A Morphologic Study of Canine Hearts Subjected to Fibrillation, Electrical Defibrillation and Manual Compression
The pathologic effects on the heart of fibrillation, countershock and manual compression have been studied in canine hearts. Survival experiments have permitted evaluation of the permanence of the damage produced. Massage of the normally beating heart produced minimal nonspecific damage. Manual compression on the fibrillating heart was seen to elicit changes more severe than those observed after fibrillation alone, including occasional focal myocardial necrosis. Alternating-current countershock produced both epicardial and myocardial damage at the site of application of the electrodes. In view of their localization, these changes would not be expected to alter cardiac function appreciably. Comparable changes, but less severe in type, were found in the hearts of animals subjected to condenser discharge countershock. Padding of the electrodes with saline-soaked gauze did not appear to influence the degree of damage.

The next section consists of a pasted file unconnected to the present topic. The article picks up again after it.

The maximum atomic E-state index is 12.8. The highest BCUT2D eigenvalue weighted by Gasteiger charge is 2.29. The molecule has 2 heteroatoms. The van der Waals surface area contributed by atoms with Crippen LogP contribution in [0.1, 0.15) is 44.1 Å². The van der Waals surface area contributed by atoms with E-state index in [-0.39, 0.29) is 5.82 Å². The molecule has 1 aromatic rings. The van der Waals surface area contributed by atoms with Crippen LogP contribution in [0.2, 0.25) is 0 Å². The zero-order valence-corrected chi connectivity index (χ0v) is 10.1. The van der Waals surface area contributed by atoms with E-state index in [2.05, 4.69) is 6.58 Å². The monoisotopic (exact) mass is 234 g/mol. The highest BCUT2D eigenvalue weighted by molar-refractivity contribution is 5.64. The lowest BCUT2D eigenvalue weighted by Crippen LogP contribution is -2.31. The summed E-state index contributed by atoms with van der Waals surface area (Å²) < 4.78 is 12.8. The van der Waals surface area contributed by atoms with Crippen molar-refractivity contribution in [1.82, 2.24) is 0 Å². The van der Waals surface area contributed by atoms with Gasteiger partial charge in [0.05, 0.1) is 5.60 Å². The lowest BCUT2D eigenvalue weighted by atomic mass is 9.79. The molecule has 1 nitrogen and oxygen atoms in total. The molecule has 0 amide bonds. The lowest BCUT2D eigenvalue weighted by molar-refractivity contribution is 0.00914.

- © 1954 American Heart Association, Inc.